In 1987 Slogger Computers, having acquired the Challenger product from Opus Supplies, produced and marketed a version of Acorn ADFS for use with the Master Series computers and the Challenger 3. It consists of Challenger 2.00 and the adapted ADFS in one 32 KiB ROM; the ADFS half of the ROM calls a private entry point in its DFS-compatible neighbour to perform disc access and other low-level functions. While ADFS also makes use of the Master's HAZEL memory and 65C12 instructions, Challenger 2.00 is assembled to stand alone on Master or Model B and use only the Challenger unit's RAM for workspace, as before.
Naturally, the new ADFS can employ the expanded RAM for mass storage in its own format: 512 KiB expansion units can host a single ADFS volume or two DFS volumes in mutual exclusion. To keep Challenger and ADFS from corrupting the other's RAM disc – and to prevent trouble from programs – Challenger maintains a 'density flag', set during formatting, which disables any access calls made in the opposite density. In this way the solid-state memory chips are made to act as either 'single density RAM' or 'double density RAM'!
A batch of prototypes retrieved from Slogger in 2009 included both titles on two 16 KiB chips as well as a 32 KiB twin pack and so, whether or not it was shipped separately, Challenger 2.00 runs happily on the Model B barring one mild bug introduced while catering to the presence of ADFS.
Features of the known releases of Challenger, along with those of related ROMs, are summarised in the following table:
|DDOS||Conjectured prototype||1983–4|| Has commands |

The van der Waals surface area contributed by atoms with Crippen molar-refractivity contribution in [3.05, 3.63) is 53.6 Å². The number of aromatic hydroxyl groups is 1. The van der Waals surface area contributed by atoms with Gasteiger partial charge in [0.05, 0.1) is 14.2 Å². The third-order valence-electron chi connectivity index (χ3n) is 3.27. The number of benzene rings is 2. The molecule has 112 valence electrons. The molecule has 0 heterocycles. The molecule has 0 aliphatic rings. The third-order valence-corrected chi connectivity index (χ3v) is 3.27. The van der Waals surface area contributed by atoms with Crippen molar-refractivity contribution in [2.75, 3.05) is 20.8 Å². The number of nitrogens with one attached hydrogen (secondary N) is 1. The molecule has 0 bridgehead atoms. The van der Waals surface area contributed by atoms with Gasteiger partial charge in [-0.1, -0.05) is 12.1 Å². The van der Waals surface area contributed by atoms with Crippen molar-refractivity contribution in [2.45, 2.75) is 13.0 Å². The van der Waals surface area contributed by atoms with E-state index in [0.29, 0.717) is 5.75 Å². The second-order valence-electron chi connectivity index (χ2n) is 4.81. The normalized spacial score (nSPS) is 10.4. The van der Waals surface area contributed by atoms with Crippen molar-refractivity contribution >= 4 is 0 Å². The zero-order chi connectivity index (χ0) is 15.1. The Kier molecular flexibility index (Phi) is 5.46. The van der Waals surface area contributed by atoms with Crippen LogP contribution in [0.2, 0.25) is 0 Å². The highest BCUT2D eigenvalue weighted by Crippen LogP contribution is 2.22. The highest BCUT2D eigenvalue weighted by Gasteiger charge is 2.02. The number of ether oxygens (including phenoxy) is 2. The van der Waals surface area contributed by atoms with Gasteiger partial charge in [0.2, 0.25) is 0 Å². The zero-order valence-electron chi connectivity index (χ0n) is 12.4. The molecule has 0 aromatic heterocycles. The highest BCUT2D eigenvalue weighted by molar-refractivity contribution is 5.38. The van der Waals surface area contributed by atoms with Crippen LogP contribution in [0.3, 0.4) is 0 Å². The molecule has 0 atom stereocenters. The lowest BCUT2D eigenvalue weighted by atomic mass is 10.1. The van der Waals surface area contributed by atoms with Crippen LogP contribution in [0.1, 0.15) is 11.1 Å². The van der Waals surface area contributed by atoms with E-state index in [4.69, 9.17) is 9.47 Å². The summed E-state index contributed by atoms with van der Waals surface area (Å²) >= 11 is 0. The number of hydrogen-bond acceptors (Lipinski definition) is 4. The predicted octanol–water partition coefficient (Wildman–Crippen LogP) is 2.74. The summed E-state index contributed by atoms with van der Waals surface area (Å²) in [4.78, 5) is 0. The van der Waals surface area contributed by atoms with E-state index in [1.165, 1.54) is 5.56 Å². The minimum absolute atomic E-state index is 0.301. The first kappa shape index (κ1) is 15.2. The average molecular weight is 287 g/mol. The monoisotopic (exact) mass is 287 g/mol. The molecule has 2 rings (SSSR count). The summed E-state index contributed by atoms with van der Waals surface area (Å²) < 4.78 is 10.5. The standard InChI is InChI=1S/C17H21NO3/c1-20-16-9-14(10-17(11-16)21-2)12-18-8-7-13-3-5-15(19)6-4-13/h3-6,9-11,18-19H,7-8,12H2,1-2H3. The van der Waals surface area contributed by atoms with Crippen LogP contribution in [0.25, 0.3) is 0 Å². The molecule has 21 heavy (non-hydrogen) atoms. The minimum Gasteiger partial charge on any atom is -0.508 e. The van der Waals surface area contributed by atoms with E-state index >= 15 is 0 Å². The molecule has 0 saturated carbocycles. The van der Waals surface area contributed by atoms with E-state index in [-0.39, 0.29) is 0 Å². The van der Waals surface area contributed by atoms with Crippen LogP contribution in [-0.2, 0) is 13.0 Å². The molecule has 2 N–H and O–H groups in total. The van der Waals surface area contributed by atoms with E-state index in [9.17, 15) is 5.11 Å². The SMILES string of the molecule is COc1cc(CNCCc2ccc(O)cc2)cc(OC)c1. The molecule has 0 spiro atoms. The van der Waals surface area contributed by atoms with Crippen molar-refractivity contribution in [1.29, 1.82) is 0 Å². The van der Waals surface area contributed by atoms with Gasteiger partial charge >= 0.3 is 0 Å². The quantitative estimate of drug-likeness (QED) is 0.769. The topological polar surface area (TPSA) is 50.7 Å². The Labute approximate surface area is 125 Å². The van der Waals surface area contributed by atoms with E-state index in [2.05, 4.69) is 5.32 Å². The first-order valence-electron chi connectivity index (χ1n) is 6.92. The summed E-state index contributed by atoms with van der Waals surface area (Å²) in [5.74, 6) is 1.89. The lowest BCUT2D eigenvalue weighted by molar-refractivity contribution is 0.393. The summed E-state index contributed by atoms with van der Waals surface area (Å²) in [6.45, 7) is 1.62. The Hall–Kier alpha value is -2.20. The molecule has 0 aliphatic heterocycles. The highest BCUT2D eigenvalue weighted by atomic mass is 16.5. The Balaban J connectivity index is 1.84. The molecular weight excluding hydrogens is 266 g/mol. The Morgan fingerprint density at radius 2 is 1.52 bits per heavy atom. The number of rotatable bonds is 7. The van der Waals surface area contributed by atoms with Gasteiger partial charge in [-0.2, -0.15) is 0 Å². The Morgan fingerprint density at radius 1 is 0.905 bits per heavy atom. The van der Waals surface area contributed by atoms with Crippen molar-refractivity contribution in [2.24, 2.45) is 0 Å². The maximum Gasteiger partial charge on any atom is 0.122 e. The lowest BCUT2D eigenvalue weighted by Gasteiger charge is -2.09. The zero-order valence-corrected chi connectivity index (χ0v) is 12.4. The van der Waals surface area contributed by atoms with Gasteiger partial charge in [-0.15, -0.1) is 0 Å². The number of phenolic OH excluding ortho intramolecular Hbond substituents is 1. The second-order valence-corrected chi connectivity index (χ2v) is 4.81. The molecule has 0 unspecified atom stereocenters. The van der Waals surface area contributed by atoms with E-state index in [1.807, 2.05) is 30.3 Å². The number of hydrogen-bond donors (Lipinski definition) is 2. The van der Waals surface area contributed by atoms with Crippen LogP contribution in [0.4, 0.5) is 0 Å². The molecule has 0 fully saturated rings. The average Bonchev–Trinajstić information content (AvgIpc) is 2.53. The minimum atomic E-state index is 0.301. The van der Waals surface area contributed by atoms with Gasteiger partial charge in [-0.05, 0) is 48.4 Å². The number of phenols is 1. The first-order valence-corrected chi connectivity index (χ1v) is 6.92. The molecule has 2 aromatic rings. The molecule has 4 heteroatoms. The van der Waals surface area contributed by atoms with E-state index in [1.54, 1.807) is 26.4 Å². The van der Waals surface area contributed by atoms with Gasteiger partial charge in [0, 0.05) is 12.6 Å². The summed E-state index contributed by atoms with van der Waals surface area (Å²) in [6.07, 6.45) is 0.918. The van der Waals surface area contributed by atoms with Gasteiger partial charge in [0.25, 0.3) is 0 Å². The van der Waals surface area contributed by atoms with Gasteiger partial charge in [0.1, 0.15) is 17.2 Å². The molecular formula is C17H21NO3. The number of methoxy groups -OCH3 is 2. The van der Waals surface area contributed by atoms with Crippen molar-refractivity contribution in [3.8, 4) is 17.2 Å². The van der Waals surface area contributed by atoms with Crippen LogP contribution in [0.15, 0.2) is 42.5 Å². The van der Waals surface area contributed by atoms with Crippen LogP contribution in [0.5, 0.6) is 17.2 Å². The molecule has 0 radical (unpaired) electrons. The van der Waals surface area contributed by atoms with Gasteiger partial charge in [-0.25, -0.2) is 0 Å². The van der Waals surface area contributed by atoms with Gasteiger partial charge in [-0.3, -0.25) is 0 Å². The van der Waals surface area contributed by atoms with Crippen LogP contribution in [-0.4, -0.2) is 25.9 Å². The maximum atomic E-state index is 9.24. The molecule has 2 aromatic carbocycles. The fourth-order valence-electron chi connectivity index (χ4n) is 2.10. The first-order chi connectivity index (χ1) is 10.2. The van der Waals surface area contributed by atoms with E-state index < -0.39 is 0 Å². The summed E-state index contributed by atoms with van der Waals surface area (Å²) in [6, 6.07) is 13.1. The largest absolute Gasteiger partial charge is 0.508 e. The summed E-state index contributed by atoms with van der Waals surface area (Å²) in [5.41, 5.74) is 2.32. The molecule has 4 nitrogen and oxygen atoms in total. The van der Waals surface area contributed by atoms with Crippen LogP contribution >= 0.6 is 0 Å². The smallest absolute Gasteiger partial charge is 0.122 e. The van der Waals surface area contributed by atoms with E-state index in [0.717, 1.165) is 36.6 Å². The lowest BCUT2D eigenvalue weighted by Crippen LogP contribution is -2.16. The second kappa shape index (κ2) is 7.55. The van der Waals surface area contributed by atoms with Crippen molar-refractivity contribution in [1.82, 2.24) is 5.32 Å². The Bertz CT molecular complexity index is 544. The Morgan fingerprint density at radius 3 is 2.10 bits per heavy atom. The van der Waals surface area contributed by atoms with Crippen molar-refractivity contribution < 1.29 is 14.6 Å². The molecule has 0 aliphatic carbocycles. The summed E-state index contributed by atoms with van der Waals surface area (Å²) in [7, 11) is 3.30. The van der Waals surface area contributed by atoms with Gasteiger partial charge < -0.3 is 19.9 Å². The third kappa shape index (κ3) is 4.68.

|EDOS||0.4||1984|| Coded to loose spec of DDOS prototype; Acorn implementation not adhered to. 2½ KiB less code. |
|DDOS||3.x5 rev. 0.2||1 Oct 1984|| Has |
|DDOS||3.x5 rev. 3.0||16 Oct 1985||The current filename is initialised to all spaces.|
|Challenger||1.00||1985|| Branched from DDOS 3.45. Streamlined, but vestigial DDOS code remains. |
|Challenger||1.01||1985|| Vestiges removed. 8 logical drives. Can't extend error eliminated. |
|DDOS||3.x6||1 Mar 1986||OSBGET sets N and Z from A. Write protect test removed, write protect error reported separately from disc faults and not retried.|
|Challenger||1.03||1987||OSWORD &7F writes to special register &1A correctly. Realistic Read ID emulation.|
|Challenger||2.00||1987||Simplified graphics. Master system calls. ChADFS support. Name of Opus does not appear.|
Slogger[verify] released an edition of CP/M to run on a BBC Micro fitted with Challenger and a Z80 second processor. DDCPM discs were formatted in both densities with a DFS-compatible bootstrap segment at the start of drive 0 and the rest of the disc formatted in double density.
This release of CP/M was able to use the RAM discs in place of floppies.
- Tom Seddon's disassembly of Challenger on GitHub
- Greg Cook's disassembly of Challenger 2.00 with commentary